For Langholz, those questions twist even deeper now that she has located the site of the five graves in Calvary Cemetery.
The complete lack of an identifying memorial disturbs her. But she says her first attempts to contact the cemetery led nowhere, because she only had first names for each person, as they were listed in the 1904 newspaper reports. Later, she discovered that the St. Louis Archdiocese database of burial records did, in fact, list the five deceased residents of the Philippine Village, including their ages and dates of death.
It confirmed what she had found in her search of the cemetery — but it didn't explain why there were no gravestones there.
Last week, in response to questions from the Riverfront Times, a spokeswoman for Catholic Cemeteries of the Archdiocese of St. Louis confirmed that "there are no records of previous markers" related to the five burials, though records show they were completed "as an act of charity" and therefore are "typically unmarked."
But the archdiocese's statement also pushed back on the notion that these markless graves — those of people who never wanted to be buried in St. Louis and whose mourning rituals were mocked as pagan — have been forgotten.
"The grave sites, as with all grave sites on Catholic Cemeteries properties, are never lost nor forgotten," writes Maria Lemakis, a multimedia manager with the archdiocese's Office of Communications and Planning. "All are treated by Catholic Cemeteries with the same care and reverence. The blessed remains of all who rest in Catholic cemeteries make them places for remembering, forgiving, hope, healing, and thanksgiving. They are a bridge to the communion of saints."
One could make that argument for the five buried in Calvary, but it can't be said for Maura, the teenager whose body had been put "on display" after the fair. After months of searching, Langholz finally discovered her name listed in a database of St. Louis death records, though without a burial place.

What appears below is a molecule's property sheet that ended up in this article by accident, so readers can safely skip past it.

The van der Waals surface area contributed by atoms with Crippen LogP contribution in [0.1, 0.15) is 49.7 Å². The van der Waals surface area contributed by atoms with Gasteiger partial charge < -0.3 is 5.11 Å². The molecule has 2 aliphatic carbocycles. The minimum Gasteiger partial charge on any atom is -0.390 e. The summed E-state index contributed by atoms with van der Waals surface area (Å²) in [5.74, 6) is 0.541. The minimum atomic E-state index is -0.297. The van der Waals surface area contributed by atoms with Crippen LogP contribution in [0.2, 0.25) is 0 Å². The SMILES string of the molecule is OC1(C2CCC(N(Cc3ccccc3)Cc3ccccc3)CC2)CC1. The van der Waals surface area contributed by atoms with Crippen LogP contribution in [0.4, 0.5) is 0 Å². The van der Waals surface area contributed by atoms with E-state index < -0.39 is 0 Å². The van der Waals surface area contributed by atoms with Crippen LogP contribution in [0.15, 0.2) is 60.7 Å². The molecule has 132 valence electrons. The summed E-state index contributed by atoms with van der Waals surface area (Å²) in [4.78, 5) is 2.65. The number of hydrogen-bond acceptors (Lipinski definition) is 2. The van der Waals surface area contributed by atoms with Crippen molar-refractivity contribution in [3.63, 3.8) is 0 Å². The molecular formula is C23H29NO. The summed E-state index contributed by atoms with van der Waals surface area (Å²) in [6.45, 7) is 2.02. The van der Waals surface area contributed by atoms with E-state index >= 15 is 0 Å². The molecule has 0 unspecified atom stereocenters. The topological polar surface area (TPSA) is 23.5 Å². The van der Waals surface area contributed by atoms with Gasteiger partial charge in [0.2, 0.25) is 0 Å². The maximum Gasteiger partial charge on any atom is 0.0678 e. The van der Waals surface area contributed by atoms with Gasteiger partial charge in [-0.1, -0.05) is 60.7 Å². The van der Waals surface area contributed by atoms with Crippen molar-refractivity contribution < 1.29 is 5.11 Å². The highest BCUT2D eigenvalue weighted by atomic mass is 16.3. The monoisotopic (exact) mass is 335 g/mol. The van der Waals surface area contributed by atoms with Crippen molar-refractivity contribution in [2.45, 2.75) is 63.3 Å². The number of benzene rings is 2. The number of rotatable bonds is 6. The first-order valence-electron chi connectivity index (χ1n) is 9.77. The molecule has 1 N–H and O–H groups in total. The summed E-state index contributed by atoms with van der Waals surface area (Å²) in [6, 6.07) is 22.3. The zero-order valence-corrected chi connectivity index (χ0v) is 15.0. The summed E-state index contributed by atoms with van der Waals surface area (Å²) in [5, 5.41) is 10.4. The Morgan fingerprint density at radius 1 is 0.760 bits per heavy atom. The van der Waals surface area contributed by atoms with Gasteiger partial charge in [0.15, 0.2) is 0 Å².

Langholz believes Maura never left: "That leads me to believe that her body was never shipped back to the Philippines as promised."
Instead, it appears that Maura's body, or at least portions of it, was donated for anthropological research to the U.S. National Museum, an institution later renamed the Smithsonian. The museum's 1905 list of acquisitions includes a brief description of the subjects, including the anatomy and tribal identification. Among them was "the cerebellum of a Suyac Igorot ... collected for the Museum from the Philippine department and the Louisiana Purchase Exposition."
"I don't know what happened to the rest of their bodies after they took out the organs that they wanted, but I know it's Maura's," Langholz says, "because she was the only Suyoc Igorot who died at the World's Fair."
To die, be displayed, then forgotten and donated — this was the path of Maura and, Langholz believes, several other Filipinos, Africans and Native Americans who met their ends during the fair.
But Langholz is just one person, pushing back against the silence of a century. Each week, when she visits Calvary, she lays fresh flowers to replace the ones blown away by the wind or torn up by a groundskeeper's lawn mower.
Then she greets each of them by name. Ibay, Falayay, Basilio, Maliquido and Dadao.
"There's kind of a ritual that we do in the Philippines, where you just say the name of the deceased, over and over, to invoke their presence and remember them in this space," she says.
"It's to let them know that they haven't been forgotten."
Follow Danny Wicentowski on Twitter at @D_Towski. E-mail the author at [email protected]